NEW YORK (AP) _ Carnegie Hall officially opened its season with an evening of Schumann and Brahms, in which the Cleveland Orchestra got the most out of the two 19th century Romantic composers.

Tuesday night's performance also made the music accessible and upbeat in a way that should appeal to the larger audience that will hear it on PBS Oct. 11 and 13.

Carnegie has a tradition of inviting different orchestras to play on its seasonal opening nights, and this one, conducted by music director Christoph von Dohnanyi, featured highly acclaimed musicians living up to their reputations.

Schumann's ``Symphony No. 2'' began with rich but mysterious beauty, the orchestra's tones full-bodied and warm. This symphony's beautiful melodies make it easy to listen to. The finale is sometimes tenderly poetic, other times energetic and cheerful, and finishes with a rousing sense of triumph.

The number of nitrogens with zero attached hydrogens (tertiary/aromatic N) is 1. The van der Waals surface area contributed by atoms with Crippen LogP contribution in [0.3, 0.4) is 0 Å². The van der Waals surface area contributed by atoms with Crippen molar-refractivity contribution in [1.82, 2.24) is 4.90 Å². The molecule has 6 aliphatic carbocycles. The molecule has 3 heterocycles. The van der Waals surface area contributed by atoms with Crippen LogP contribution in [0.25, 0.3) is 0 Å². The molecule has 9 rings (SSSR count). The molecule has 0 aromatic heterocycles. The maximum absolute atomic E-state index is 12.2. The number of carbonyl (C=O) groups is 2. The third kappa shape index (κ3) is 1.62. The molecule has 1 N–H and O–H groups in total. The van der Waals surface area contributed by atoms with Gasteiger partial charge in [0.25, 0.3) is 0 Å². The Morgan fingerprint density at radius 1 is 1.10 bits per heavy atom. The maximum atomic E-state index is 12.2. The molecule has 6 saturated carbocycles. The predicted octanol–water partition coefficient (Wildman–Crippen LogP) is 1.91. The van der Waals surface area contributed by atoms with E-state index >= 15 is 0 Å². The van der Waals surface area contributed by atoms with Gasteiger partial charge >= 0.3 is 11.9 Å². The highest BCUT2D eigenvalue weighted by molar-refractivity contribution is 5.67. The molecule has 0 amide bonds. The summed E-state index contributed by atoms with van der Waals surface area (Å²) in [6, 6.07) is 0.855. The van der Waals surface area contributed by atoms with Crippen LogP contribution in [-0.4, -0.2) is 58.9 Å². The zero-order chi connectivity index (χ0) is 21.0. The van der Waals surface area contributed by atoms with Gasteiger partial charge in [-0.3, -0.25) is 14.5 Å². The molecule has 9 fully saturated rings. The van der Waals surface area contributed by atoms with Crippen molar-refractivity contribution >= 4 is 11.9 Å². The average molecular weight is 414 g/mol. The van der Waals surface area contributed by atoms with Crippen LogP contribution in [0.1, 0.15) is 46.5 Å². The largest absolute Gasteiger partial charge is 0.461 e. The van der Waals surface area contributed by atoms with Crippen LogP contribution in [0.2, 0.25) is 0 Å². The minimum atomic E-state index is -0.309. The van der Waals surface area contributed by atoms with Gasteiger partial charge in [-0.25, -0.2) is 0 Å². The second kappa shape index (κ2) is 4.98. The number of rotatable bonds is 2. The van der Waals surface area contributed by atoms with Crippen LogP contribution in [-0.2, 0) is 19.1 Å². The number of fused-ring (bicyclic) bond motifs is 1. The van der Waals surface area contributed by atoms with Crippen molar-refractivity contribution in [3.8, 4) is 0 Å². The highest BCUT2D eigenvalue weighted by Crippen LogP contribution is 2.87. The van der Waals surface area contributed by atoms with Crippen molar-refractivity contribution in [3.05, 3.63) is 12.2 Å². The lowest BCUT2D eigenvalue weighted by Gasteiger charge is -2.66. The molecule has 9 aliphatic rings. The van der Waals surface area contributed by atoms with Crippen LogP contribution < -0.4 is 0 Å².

After intermission, Brahms, whose music was championed by Schumann, was heard in ``Piano Concerto No. 2,'' one of the longest ever written. The work was influenced by Brahms' trips to Italy, and the soloist was the Italian virtuoso Maurizio Pollini. His playing was elegant and, even in the thundering passages, when the music grew to a fiery torrent, it never became bombastic.

Dohnanyi conducted despite having dislocated his right shoulder two days earlier, and it made an unusual spectacle. He had to keep his baton movements to a minimum, while only his left arm made large sweeping motions.